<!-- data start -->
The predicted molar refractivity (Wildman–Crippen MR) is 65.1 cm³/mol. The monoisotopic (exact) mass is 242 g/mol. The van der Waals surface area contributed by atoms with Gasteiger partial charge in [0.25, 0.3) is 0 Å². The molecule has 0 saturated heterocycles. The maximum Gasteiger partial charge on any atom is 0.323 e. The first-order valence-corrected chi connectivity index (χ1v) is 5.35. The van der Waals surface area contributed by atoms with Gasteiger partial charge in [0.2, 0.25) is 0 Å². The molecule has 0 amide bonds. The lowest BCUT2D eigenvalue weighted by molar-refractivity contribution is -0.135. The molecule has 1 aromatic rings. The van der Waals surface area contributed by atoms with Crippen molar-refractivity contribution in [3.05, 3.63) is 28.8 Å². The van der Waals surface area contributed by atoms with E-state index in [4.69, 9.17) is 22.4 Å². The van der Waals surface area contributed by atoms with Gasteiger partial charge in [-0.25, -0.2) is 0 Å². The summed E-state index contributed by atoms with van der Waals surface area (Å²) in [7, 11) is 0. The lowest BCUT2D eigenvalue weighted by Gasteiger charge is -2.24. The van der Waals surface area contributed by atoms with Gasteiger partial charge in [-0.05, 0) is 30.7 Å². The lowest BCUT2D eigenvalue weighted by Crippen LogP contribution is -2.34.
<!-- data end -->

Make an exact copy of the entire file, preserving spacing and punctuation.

The predicted molar refractivity (Wildman–Crippen MR) is 65.1 cm³/mol. The monoisotopic (exact) mass is 242 g/mol. The van der Waals surface area contributed by atoms with Gasteiger partial charge in [0.25, 0.3) is 0 Å². The molecule has 0 saturated heterocycles. The maximum Gasteiger partial charge on any atom is 0.323 e. The first-order valence-corrected chi connectivity index (χ1v) is 5.35. The van der Waals surface area contributed by atoms with Gasteiger partial charge in [0.2, 0.25) is 0 Å². The molecule has 0 amide bonds. The lowest BCUT2D eigenvalue weighted by molar-refractivity contribution is -0.135. The molecule has 1 aromatic rings. The van der Waals surface area contributed by atoms with Crippen molar-refractivity contribution in [3.05, 3.63) is 28.8 Å². The van der Waals surface area contributed by atoms with E-state index in [4.69, 9.17) is 22.4 Å². The van der Waals surface area contributed by atoms with Gasteiger partial charge in [-0.25, -0.2) is 0 Å². The summed E-state index contributed by atoms with van der Waals surface area (Å²) in [7, 11) is 0. The lowest BCUT2D eigenvalue weighted by Gasteiger charge is -2.24. The van der Waals surface area contributed by atoms with Gasteiger partial charge in [-0.05, 0) is 30.7 Å². The lowest BCUT2D eigenvalue weighted by Crippen LogP contribution is -2.34.